More

. Half of the songs on

Ragged Rubble

were done with a different drummer. I was thinking more about what I can contribute more musically and it led to us more synching up.

CP: Is that a combination of getting to be a better drummer overall? Or getting to be a better drummer with Double Dagger?

DB:

I think being a better drummer within Double Dagger's led to other lessons about, like, serving a song and being tasteful within just a 4/4 beat.

BW:

I think one of the things that I started to do with some of the songs on

Ragged Rubble

is how to do a really minimal song structure, like base a song of maybe two notes and a single chord. That kind of thing. With this album, in a way I think I sort of took the lessons I learned doing that but also, like, how can I start a song that has this very minimal structure in some ways but make it more melodic and expand, not necessarily make it really crazy or minimal for the sake of being minimal.

NS:

How the songwriting process goes is they write the music and just practice over and over and over again and I'm figuring out what to say that goes along with it. As the music got more developed and nuanced I realized I couldn't just keep yelling, like just ranting, just doing the same old thing. I didn't want to be the one member that held back what they were doing. Like, lyrically and the in the way I sing, I just started to try some new and different things. It was kind of a struggle but I like where it ended up.

BW:

I think all of us pushed ourselves more on this.

DB:

Overall, it's a lot more care.

CP: Double Dagger does a really good job of either transcending or straddling scenes. Like you can move pretty seamlessly between Celebrated Summer and the Zodiac. I wonder about that, if it ever enters the band awareness.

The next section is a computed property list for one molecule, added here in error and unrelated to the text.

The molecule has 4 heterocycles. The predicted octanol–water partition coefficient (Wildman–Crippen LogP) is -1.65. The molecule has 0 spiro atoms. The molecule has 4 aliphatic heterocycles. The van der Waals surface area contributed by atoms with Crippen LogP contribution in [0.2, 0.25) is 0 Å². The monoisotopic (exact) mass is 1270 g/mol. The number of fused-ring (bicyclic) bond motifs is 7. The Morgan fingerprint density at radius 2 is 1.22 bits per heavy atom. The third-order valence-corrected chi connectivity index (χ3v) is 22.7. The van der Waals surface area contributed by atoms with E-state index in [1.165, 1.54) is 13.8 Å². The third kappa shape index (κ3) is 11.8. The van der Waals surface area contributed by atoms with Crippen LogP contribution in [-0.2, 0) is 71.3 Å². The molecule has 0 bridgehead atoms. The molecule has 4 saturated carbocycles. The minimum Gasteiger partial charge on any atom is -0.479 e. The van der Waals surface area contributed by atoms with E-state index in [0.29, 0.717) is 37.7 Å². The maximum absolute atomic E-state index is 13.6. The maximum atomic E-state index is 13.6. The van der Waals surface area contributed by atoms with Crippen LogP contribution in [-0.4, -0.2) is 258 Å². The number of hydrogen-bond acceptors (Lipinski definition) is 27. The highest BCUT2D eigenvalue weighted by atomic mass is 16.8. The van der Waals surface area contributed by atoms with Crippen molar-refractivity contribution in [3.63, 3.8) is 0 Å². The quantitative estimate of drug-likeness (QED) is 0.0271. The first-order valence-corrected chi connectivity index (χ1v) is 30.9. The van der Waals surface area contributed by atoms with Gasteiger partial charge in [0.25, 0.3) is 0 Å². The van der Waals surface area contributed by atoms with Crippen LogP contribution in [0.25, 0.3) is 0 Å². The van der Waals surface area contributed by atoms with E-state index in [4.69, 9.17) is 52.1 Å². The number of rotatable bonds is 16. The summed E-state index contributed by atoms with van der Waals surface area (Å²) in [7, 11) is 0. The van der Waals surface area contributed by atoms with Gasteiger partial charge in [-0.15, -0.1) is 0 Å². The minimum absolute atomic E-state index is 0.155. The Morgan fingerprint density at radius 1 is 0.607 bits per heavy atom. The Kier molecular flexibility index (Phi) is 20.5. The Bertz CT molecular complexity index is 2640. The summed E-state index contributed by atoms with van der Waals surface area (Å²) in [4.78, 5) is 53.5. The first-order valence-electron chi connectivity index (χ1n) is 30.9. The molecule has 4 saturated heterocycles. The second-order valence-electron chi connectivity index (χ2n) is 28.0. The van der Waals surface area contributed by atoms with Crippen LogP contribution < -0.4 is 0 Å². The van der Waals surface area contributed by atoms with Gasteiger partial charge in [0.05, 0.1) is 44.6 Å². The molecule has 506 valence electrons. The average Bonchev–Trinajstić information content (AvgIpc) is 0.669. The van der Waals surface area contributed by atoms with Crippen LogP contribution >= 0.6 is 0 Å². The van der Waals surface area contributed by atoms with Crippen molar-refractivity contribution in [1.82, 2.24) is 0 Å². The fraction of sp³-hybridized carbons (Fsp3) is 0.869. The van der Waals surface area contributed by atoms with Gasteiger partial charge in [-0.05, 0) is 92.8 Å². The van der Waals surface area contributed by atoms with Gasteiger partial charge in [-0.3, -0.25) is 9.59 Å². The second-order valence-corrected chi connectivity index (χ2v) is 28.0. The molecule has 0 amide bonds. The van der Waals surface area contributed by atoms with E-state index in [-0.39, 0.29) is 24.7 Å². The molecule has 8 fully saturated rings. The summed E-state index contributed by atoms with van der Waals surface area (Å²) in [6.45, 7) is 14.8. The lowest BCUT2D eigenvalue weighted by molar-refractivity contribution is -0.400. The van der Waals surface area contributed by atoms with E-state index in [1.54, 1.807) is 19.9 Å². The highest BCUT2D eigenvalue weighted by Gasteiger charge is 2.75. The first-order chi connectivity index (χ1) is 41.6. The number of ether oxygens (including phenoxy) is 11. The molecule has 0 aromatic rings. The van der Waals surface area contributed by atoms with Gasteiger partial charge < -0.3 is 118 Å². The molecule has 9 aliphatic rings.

DB:

We're concerned about being a band and whoever likes us and asks us to play, we're stoked to do it.

NS:

I don't think that's ever too much of a consious thing, but we've never tried to sound too much like a certain band or trend or style. We just sort of do what we do and I think that allows it to go across these different groups.

CP: How have your feelings about Double Dagger changed as it's gotten to be a bigger and more serious thing?

BW:

We're putting a little more of ourselves, our personal selves, into the music than we were before. Not to say that we weren't on our earlier albums, but it's a different kind of energy now.

DB:

There's a lot more care that goes into each song. It's not like "beginning of song" to "end of song." It's more, "What can we do in these two minutes or this one minute?"

CP: So, Double Dagger started off as a concept band. Can you talk about that?

NS:

Yeah, it was sort of a concept band. Bruce and I are both graphic designers . . .

CP:

You don't say?

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NS:

Yeah, that information really hasn't gotten out. [laughter] You know how they say,

Write about what you know

? At the start, the art and graphic design were, like, the basis of the metaphors or whatever. But it gets old just doing the same old thing. If you do something for too long and it goes from being a concept to being a gimmick, and we didn't want to do that anymore.

BW:

I think we were just trying to figure out what sort of band [to be].

NS:

The whole design thing was just a lyrical vehicle, like a matrix upon which to build the ideas.

Double Dagger plays May 22 at Floristree. For more information visit myspace.com/doubledaggersucks.